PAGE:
In a sign of California's increasingly pro-development tilt, state housing officials are praising San Francisco Mayor London Breed for vetoing an ordinance that would have made homebuilding much more difficult.
The vetoed ordinance, passed in a contentious 6–4 vote by the San Francisco Board of Supervisors in July, was sold as abolishing single-family-only zoning, permitting four-unit homes (fourplexes) to be built instead.
That sounds sensible and deregulatory. But the bill was loaded with poison pills. Builders would have had to own their property for five years, or inherited it, before they could build a fourplex. The stated intent of this provision was to "discourage speculation." The effect is to exclude professional developers from the market.
The ordinance would have also required new fourplexes to be rent-controlled, further disincentivizing construction.
The sneakiest part of the legislation was an attempt to route around S.B. 9, a state law that allows property owners to divide single-family-zoned properties in two and build duplexes on each half. That law already effectively allowed property owners to build four units on single-family properties. It also required localities to "ministerially" approve lot splits and duplexes without public hearings and bureaucratic delays.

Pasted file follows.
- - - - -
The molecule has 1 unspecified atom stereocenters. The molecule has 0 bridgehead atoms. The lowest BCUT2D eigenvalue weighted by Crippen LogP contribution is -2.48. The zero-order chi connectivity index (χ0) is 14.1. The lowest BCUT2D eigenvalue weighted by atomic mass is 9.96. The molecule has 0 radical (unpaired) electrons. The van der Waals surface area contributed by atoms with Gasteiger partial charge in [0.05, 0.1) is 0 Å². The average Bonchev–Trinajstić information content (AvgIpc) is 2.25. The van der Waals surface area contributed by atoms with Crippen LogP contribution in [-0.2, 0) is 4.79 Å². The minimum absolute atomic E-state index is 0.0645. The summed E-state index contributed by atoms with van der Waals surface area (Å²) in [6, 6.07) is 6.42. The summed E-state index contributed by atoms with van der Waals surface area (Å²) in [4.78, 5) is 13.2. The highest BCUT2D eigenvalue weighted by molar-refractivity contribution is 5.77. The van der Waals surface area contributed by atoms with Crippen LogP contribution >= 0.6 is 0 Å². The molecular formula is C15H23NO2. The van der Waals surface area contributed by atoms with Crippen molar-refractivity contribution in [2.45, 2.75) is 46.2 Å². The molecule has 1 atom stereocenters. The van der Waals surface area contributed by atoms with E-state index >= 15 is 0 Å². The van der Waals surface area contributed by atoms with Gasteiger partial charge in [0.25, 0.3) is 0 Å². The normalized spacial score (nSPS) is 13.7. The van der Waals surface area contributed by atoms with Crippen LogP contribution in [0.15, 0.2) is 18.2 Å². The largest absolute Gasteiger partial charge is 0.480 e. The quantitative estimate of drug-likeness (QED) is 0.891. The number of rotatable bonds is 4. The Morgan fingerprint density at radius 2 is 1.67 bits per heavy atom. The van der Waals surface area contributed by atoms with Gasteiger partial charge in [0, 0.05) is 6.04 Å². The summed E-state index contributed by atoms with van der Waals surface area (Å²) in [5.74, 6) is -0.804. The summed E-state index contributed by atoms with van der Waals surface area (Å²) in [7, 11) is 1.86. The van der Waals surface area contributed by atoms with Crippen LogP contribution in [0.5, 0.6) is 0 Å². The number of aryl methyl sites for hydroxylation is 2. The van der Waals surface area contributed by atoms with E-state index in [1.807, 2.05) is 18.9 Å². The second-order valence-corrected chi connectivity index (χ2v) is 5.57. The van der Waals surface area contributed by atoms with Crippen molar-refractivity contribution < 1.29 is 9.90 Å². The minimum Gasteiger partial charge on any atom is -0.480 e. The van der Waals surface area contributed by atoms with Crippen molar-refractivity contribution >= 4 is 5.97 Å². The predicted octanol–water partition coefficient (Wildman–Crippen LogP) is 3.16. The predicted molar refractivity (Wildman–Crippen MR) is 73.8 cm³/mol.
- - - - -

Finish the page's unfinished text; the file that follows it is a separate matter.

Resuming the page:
By abolishing single-family zoning, San Francisco's fourplex ordinance meant that S.B. 9's streamlining provisions wouldn't apply. Instead, newly legal fourplexes would be subject to the city's discretionary review process, which allows third parties to appeal building applications to the city's Planning Commission. Sponsors of legal, zoning-compliant projects that get hit with discretionary review must make the case for their development at public hearings where neighborhood critics get an opportunity to air their grievances. The planning commission has the power to impose new conditions or deny projects completely.
The process could not be more offensive to property rights or better designed to stop new housing. City and state officials have identified it as particularly burdensome in single-family-zoned neighborhoods.
In a surprise move, the California Department of Housing and Community Development (HCD) issued a statement that "applauded" Breed's veto.
"The ordinance would maintain the existing discretionary approval process and impose more onerous conditions and requirements when compared to S.B. 9," reads the HCD statement. "These regulatory hurdles will render such projects financially infeasible."
California has many laws that theoretically limit local governments' ability to say no to new housing. Prior to the rise of the "yes in my backyard" (YIMBY) movement, these laws went unused and unenforced. The past few years have seen state officials do more to hold local governments accountable. The HCD's statement is more evidence of the state's interest in allowing more building.
This article originally appeared in print under the headline "San Francisco Mayor Vetoes Poison-Pill Housing Bill ".